• SAL – Sales Accepted Lead. Think of this as the accepted handoff from Marketing to Sales. This status indicates that the Sales rep has reviewed the information and agreed that there is enough information to contact the customer.
  • SQL – Sales Qualified Lead.  Expect a big drop-off form SAL to SQL. Depending on your industry, it might be as high as 90%. SQL means that the sales rep has agreed that there is a legitimate chance at a sale and that he or she will now focus on determining the value of it. You may also hear SQLs referred to as Opportunities.

Pipeline

An SQL might also be referred to as an Opportunity. They typically mean the same thing; that the sales rep has contacted the customer, evaluated the situation and is willing to estimate the size of the potential deal. In total, the sum of all those estimates is your current Pipeline; all the money that your sales team believes is there for them to go after.

Finance is going to be looking at aggregated pipeline across sales teams and using past conversion models to estimate revenue in upcoming quarters. As a business, your ability to hit those revenue targets will determine shareholder success and ongoing investment.

Depending on the rules your company has in place for managing pipeline – and how late you are in the quarter – that estimate might be very low, very high, or right on target. It’s hard to say until the deal is closed, the most critical and usually toughest task in business.

We’ve covered significant ground in this review so far and have traveled well down the sales funnel. We’re left with the people most likely to convert and even have estimates on what those deals are worth. What’s left? Revenue, of course. As a wise friend once said, “You have to ask for the money.”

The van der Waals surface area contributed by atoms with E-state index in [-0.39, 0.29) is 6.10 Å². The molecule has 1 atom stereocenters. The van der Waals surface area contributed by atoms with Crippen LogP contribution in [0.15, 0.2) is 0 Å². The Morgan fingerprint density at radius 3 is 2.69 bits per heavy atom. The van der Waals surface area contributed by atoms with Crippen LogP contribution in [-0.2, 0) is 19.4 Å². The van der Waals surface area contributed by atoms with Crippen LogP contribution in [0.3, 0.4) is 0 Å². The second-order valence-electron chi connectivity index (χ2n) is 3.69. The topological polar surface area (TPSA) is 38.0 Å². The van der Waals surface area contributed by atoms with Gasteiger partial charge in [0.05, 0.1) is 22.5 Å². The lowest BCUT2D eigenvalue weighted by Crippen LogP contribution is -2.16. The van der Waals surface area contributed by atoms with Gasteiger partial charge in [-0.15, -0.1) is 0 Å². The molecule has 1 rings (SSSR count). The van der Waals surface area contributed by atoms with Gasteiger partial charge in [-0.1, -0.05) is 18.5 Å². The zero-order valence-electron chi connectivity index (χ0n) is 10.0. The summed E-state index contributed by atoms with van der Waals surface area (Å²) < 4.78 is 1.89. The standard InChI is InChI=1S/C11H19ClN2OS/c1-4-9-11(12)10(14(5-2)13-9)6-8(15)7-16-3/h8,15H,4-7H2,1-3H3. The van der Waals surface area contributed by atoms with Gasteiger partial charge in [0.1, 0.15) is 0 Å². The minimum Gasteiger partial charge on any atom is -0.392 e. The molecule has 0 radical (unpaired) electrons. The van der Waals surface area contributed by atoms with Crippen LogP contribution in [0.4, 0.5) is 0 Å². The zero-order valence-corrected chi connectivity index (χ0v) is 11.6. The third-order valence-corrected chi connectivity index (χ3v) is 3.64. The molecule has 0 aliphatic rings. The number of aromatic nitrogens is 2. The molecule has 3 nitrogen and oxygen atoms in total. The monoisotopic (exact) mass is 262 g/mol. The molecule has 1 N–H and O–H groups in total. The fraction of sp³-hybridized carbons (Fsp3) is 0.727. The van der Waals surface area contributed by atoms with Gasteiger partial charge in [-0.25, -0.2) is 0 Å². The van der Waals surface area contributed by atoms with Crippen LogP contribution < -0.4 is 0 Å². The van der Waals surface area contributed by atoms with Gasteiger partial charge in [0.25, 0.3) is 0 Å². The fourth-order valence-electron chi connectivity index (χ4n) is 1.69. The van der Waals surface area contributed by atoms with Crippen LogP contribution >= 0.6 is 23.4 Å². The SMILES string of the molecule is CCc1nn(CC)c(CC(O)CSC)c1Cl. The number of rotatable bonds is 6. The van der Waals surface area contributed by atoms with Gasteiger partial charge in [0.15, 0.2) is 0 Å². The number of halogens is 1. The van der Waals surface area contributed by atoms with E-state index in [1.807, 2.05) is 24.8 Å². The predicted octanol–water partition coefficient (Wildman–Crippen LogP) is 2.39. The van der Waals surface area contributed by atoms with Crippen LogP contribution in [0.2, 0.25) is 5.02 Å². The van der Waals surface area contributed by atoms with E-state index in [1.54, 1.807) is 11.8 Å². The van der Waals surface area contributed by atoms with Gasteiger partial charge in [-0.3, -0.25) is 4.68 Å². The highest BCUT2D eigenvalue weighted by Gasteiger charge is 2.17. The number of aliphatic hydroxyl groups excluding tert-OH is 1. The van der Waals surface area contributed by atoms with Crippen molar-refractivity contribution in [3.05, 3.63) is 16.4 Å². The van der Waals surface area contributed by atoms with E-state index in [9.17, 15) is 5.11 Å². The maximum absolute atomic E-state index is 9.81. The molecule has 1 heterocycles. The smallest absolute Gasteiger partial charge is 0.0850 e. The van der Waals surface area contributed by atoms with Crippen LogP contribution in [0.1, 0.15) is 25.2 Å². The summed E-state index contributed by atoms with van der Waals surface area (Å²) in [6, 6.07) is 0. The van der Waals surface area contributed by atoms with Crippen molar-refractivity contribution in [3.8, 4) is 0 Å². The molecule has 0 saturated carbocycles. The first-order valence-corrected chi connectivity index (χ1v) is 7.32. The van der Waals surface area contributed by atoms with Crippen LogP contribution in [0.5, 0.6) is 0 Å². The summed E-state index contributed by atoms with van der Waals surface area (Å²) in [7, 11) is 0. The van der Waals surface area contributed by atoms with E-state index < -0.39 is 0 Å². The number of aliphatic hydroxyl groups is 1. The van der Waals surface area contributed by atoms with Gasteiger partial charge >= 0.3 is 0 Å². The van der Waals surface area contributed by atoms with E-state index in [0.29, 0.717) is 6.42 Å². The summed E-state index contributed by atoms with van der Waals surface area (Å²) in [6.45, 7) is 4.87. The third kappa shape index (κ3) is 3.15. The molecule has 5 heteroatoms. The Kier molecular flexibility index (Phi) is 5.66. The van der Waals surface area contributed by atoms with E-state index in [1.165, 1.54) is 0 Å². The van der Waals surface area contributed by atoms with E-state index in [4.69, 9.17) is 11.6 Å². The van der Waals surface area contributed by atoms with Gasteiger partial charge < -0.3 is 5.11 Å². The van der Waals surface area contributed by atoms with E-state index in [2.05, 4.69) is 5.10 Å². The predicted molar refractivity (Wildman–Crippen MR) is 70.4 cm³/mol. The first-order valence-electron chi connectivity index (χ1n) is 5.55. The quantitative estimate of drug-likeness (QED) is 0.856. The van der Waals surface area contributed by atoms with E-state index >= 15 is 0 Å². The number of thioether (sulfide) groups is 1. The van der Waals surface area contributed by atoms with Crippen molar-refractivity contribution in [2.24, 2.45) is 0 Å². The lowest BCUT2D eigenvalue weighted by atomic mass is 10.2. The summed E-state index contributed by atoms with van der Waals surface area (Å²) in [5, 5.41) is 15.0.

Revenue

Revenue is of course the final measure by which any successful business is managed. Under-report and you’ll be in big trouble with the Board of Directors. Over-report at a public company and some of your Board of Directors might go to jail, which will also be seen as an unsatisfactory outcome.

From a Marketing perspective though, we have to think of Revenue as an outcome of Marketing activities. When you’re reporting on Marketing Success in quarter or in-year, it can prove difficult to tie Marketing campaigns to revenue, especially when – as is the case in our B2B software industry – sales cycles are longer than a quarter or a year.

We solved this dilemma by identifying two methods of Revenue attribution:

  • Opportunity Closed. Just as it says, this method allocates revenue to the quarter in which the opportunity closed business. If you’re reporting on in-quarter or in-year success, Opportunity Closed tells you specifically which deals closed in that year or quarter. This method is fine if you have a relatively short sales cycle of less than a quarter or less than a year.
  • Opportunity Opened. This method allocates the revenue to the quarter in which the opportunity was opened. It does a better job of allocating revenue to Marketing activity over time, but requires constant updates and the willingness to continue looking backward at closed quarters. For example, if a deal opens in Q3PY (Previous Year), but closes in Q2CY (Current Year), the Marketing Contribution to Revenue (MCtR) for Q3PY will increment in Q2CY by the amount of the closed deal.

We switched to the Opportunity Opened model because it does a better job of tracking the true contribution of Marketing campaigns to Revenue. It does require the patience of your Sales and Marketing leadership teams to trust that campaigns that ran over a year ago are influencing current deals. Moving to a data-driven Marketing model will help you build that trust.

Phew! That’s enough for one day. Thank you for commenting, liking and sharing.

2 Responses

  1. Jay

    Very comprehensive and insightful! Nice to get a marketing perspective to help a sales mind see the full picture on the sales cycle metrics. Bravo!